Kucinich discloses $20,000 speaking fee from pro-Syrian group

Dennis Kucinich
caption arrowCaption
Dennis Kucinich

Democrat Dennis Kucinich is under attack for his association with Syrian President Bashar al-Assad and now disclosure of a $20,000 payment he received from a pro-Assad group.

Former Ohio governor Ted Strickland accused Kucinich of deliberately trying to hide the $20,000 payment by listing the income on his ethics statement without disclosing that it came from the Association for Investment in Popular Action Committees.

ExploreVOTERS GUIDE: Compare the Democratic governor candidates on the issues

Kucinich added to his ethics statement after the Ohio Ethics Commission notified him that more specifics were required.

“On the campaign trail, Dennis has refused to condemn Assad, even after pressed by voters and members of the media,” said Strickland, who supports Richard Cordray in the May 8 primary. “What we now know goes even further. Dennis wasn’t just defending Assad out of conviction. He was also being paid by a group that has been a vocal cheerleader for this murderous dictator. This very same organization is run by individuals with ties to the disgusting 9/11 truther movement and individuals who claim that Israel’s goal is ethnic cleansing. The facts around this are truly shocking.”

Kucinich has met with Assad multiple times, as both a member of Congress and as a FoxNews contributor.

In a statement released Tuesday, Kucinich called the attacks “cowardly, hysterical and outrageously untrue.”

Kucinich issued a written statement Wednesday that said in part: “The facts are these: I gave a speech at a peace conference in the United Kingdom last year in which I called for all nations involved in the Syrian conflict to end the violence that has killed hundreds of thousands of innocent men, women and children and forced millions to flee for their lives. The event was hosted and attended by peace leaders from around the world. In that speech, I called for an end to hostilities, an end to violence, an end to political and military terrorism.”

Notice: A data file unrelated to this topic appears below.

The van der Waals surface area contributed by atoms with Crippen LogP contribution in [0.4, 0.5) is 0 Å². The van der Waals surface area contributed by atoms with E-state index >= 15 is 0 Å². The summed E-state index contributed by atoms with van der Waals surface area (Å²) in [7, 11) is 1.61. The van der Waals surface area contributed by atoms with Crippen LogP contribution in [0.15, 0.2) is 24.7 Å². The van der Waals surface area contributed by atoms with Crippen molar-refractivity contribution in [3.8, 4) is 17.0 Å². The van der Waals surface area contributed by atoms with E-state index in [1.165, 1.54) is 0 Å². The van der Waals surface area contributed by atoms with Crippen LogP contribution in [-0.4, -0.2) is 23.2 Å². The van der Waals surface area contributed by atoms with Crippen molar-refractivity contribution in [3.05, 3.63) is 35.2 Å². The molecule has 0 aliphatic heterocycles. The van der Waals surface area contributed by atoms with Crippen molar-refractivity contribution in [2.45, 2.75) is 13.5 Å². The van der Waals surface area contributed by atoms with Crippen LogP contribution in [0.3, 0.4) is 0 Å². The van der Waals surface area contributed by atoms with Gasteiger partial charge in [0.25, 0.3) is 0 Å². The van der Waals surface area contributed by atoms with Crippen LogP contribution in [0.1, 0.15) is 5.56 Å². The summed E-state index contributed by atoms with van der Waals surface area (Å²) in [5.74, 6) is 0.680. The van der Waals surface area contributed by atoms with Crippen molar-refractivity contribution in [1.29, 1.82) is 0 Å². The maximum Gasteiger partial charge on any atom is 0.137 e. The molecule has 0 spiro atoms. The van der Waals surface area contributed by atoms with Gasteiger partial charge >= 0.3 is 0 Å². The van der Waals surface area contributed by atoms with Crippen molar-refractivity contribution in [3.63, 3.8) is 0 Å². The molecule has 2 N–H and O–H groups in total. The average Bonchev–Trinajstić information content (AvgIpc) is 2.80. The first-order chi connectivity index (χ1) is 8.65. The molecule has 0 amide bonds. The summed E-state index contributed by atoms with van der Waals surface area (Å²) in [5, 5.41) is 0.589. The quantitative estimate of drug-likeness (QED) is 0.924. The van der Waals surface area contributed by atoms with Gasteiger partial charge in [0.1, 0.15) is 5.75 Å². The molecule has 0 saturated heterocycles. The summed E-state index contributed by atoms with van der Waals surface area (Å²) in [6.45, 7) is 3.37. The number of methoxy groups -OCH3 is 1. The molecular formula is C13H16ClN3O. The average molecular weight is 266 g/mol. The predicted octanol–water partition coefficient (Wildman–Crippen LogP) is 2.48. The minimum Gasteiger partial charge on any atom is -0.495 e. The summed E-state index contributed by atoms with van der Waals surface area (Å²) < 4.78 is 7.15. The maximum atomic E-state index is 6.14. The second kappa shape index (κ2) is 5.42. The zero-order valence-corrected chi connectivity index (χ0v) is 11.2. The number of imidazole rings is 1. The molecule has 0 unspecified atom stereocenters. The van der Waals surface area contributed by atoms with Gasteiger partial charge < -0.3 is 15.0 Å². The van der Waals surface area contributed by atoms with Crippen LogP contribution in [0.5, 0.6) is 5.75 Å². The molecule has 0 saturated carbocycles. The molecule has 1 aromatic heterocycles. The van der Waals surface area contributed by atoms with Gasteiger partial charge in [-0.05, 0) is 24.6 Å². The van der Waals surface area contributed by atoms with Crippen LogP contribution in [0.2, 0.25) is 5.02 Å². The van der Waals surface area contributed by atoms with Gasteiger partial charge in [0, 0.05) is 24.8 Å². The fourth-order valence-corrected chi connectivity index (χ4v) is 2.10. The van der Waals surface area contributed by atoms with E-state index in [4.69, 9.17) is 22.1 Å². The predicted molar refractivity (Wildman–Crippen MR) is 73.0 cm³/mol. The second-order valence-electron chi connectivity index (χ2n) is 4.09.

Kucinich said he attended a peace conference in England in 2017 at the invitation of the European Centre for the Study of Extremism and that a “civil rights advocacy group in California” covered the cost.

The Association for Investment in Popular Action Committees, based in California, holds the trademark for the Syria Solidarity Movement, according to federal records. That movement’s website claims that humanitarian organizations Doctors Without Borders, Amnesty International and the White Helmets are front groups for the U.S. government.

The association principals include Kamal Obeid, who is on the board of Architects and Engineers for 9/11 Truth — which denies the terrorist attack that killed nearly 3,000 people and injured thousands more.

Strickland said he believes if Kucinich wins the nomination, he’ll lose in the general election but he stopped short of calling for Kucinich to exit the primary race.

State Sen. Joe Schiavoni, D-Boardman, who is also in the gubernatorial primary, said “Mr. Kucinich must condemn Assad and explain himself, quickly.”

VOTERS GUIDE: Compare the Republican governor candidates on the issues

Just days ago, the U.S., England and France launched airstrikes against Syria, targeting Assad’s chemical weapons facilities. The strikes came in response to a suspected use of chemical weapons against civilians by the Assad regime.

About the Author